Arizona (save for the Navajo Indian Reservation) does not observe DST because extending daylight hours during summer increases energy consumption; people want the AC on when they’re active. Hawaii also opted out of the Uniform Time Act; because of Hawaii’s latitude, there isn’t much of a difference in the length of days throughout the year anyway.

Check out the video for a quick look at the history of DST in the United States:

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See how the Marines changed the future of naval combat

A US Marine Corps F-35B opened up its tail fan, blasted its massive jet engine downwards, and settled softly on the deck of the USS Wasp in what was the first Joint Strike Fighter landing on a deployed warship at sea in early March 2018.


A while later, another F-35B took off, and another landed. Within days, the procedure had become routine and unremarkable.

But with the arrival of the F-35Bs on the decks of the US’s small carriers, and soon the US’s big carriers, naval warfare has changed forever.

Related: Watch the F-35B execute a vertical landing in rough waters with ease

The Marines have tailored their whole operating concept to fit with the F-35, stocking ships with special helicopters and facilities to work on the next-generation jet that will become the workhorse of the force.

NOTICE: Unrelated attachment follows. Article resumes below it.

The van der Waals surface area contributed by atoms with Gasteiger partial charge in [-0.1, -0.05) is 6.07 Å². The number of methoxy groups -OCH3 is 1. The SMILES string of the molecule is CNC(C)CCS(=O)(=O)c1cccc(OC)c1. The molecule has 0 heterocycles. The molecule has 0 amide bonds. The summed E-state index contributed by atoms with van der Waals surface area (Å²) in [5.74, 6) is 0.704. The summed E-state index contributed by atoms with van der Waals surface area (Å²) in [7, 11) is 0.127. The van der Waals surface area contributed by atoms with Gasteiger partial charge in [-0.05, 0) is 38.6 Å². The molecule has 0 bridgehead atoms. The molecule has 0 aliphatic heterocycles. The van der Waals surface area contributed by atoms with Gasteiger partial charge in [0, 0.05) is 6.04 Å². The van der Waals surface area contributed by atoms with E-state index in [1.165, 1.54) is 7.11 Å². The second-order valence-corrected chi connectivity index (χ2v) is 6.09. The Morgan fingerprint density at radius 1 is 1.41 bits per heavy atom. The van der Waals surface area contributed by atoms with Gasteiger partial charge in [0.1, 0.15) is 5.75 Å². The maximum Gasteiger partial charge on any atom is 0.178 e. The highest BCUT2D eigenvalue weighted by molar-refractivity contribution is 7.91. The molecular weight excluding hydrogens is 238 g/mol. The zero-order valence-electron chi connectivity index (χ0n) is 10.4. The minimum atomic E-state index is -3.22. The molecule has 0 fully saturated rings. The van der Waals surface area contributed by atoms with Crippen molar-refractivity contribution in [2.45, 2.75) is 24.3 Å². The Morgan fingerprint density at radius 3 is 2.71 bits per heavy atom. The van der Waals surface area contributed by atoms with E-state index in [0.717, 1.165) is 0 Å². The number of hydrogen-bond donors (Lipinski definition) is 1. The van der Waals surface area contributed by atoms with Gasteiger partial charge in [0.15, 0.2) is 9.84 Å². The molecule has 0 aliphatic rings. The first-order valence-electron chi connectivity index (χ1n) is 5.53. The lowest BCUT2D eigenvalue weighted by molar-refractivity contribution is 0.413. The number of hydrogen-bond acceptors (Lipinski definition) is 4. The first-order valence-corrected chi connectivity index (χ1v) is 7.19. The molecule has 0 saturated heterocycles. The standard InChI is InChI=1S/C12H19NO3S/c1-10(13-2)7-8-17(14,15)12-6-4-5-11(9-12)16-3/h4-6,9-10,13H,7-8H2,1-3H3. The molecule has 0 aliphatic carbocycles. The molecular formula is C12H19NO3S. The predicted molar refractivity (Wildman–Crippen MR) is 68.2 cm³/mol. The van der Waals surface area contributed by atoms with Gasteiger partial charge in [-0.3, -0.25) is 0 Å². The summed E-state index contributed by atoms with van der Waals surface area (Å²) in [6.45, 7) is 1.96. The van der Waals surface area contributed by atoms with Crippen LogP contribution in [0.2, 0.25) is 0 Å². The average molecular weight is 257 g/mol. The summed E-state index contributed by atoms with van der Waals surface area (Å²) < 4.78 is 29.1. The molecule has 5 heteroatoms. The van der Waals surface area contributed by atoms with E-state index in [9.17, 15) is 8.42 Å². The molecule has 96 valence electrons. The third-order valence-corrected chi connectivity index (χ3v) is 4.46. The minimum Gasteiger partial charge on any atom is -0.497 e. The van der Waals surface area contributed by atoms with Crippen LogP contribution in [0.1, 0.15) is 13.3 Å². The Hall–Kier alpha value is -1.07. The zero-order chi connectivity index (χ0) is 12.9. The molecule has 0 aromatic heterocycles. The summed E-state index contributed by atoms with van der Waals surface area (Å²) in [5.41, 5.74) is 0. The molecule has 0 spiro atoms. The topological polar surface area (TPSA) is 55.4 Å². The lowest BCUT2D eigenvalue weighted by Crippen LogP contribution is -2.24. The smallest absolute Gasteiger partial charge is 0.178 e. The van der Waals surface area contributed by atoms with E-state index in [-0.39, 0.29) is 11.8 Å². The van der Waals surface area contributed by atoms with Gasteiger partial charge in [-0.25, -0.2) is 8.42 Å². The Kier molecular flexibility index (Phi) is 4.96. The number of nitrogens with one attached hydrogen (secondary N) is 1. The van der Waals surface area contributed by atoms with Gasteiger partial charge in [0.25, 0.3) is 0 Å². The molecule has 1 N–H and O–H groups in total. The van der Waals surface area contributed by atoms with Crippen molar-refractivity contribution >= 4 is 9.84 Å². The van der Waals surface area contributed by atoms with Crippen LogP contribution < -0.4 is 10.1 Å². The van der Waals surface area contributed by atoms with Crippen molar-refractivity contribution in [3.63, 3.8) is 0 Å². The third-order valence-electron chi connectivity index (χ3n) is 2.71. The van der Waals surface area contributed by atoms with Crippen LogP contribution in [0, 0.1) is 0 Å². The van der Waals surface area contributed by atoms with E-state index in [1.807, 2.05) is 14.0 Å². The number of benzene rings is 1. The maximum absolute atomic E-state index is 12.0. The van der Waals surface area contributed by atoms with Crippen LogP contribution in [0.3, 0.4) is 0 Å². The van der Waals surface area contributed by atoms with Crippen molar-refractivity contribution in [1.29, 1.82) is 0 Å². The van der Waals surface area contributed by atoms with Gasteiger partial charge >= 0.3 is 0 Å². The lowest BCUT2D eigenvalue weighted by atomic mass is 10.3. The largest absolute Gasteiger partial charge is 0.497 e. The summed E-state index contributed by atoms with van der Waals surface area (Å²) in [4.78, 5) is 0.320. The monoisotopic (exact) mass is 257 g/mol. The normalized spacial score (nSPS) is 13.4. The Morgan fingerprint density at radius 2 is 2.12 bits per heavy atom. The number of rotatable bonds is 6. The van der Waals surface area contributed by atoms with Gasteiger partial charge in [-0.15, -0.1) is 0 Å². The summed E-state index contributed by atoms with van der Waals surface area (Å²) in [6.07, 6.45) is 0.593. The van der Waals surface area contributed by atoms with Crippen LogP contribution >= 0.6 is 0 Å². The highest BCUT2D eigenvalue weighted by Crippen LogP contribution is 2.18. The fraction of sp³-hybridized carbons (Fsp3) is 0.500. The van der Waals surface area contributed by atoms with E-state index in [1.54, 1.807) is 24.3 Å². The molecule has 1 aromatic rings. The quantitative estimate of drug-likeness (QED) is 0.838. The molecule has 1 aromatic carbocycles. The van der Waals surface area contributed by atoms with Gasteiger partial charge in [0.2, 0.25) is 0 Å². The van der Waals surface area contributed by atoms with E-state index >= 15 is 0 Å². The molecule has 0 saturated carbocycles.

That time US troops called for air support from Grenada with a payphone
An F-35B begins its short takeoff from the USS America with an external weapons load. (Lockheed Martin)

The F-35B can takeoff in full stealth mode to penetrate enemy airspaces, it can carry scores of heavy bombs when stealth is no longer an issue, it can tank up with fuel and a detachable gun on the jet’s belly, it can use its futuristic sensors and communications to guide ship-fired missiles to targets on land.

More: The Navy’s first-ever F-35 carrier just deployed in the Pacific

Russia has an aircraft carrier and a navy, so do China and India and a host of other nations.

But nobody has anything like the F-35B out at sea and, starting March 2018, no smart US adversary will ever look at naval warfare the same again.

 

MIGHTY TRENDING

Watch the Russian military test its new anti-ballistic missile

Russia says it has successfully tested a new antiballistic missile. Russian Defense Ministry released video of test on April 2, 2018, which was conducted at the Sary-Shagan testing range in Kazakhstan. The ministry said the missile is already in service and is used to protect the city of Moscow from potential air attacks.